Students Relying on Social Media and Texting for News
You’re sitting in class, trying to pay attention to your teacher drone on and on about World War II when you feel your iPhone vibrating in your pocket. You reach down and, making sure it’s hidden under the desk, see a text message from your friend telling you that Kim Kardashian finally had her baby! That kind of news is way more important than listening in on a classroom lecture. Students today rely heavily on social media and texting to find out the latest news of the world, rather than mainstream news sources; but there are many reasons why news coming from social media and texting cannot be counted on.
Students don’t care about actual, important news. Most teens only care about what their friends care about. In a culture where society only cares about themselves, students miss out on a lot of current world news. As Brian Williams states in his article in Signs of Life in the USA, “Americans have decided the most important person in their lives is… them, and our culture is now built upon that idea.” (473) Teenagers prove that statement correct daily. The thing that students choose to talk about has nothing to do with the real, important issue of the topic. They choose the most “interesting” topic to them to talk about and tell their friends. This news most likely is something that they can relate to, or has something to do with them personally. This is why through social media and texting, students aren’t filling their minds with important issues of the world. Mainstream news sources are a better way of spreading accurate, important news.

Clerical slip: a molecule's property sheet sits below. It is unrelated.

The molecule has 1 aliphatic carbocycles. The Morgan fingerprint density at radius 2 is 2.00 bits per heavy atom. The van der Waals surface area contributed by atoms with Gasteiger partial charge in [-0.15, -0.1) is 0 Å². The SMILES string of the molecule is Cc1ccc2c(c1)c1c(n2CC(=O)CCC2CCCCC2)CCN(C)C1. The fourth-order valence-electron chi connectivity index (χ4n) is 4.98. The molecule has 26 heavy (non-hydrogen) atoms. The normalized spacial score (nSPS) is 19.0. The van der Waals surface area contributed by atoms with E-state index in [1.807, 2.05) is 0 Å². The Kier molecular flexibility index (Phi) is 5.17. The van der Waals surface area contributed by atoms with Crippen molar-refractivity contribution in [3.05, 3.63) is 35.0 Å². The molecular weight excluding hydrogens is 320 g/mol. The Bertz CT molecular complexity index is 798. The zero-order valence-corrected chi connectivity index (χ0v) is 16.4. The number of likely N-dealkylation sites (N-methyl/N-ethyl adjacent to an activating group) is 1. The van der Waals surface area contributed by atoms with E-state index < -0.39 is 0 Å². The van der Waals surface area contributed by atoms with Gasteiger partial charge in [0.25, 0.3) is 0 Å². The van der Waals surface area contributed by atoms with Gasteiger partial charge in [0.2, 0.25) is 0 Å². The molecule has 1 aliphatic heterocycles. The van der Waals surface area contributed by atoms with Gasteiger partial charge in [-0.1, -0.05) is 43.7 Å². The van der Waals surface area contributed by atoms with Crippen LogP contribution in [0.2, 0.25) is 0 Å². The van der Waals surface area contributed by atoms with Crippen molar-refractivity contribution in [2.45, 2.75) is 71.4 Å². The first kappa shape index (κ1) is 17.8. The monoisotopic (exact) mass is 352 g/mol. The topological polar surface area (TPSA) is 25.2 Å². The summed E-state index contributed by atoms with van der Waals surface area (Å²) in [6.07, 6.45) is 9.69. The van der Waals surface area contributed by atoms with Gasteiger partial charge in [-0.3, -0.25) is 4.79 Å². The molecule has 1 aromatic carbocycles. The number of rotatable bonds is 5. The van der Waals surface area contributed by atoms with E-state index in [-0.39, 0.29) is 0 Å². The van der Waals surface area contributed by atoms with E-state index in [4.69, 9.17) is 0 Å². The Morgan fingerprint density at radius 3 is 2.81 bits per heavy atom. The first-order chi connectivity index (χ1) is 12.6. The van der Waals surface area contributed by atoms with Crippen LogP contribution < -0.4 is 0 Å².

Through texting and social media, most students want to be the first one to spread “important” information around. When a student hears news from a friend, it is automatically news they want to hear, even if the story is not true to begin with. They don’t want to watch mainstream news go on and on about things that they don’t care about. That is why when a...
Cited: International Center for Media and the Public Agenda. “Students Addicted to Social Media.” Signs of Life
In the USA. 7th Edition. Ed. Sonia Maasik and Jack Solomon. Boston, MA: Bedford/St. Martin’s,
2012. 483-487. Print.
Williams, Brian. “Enough about you.” Signs of Life in the USA. 7th Edition. Ed. Sonia Maasik and
Jack Solomon. Boston, MA: Bedford/St. Martin’s, 2012. 472-474. Print.
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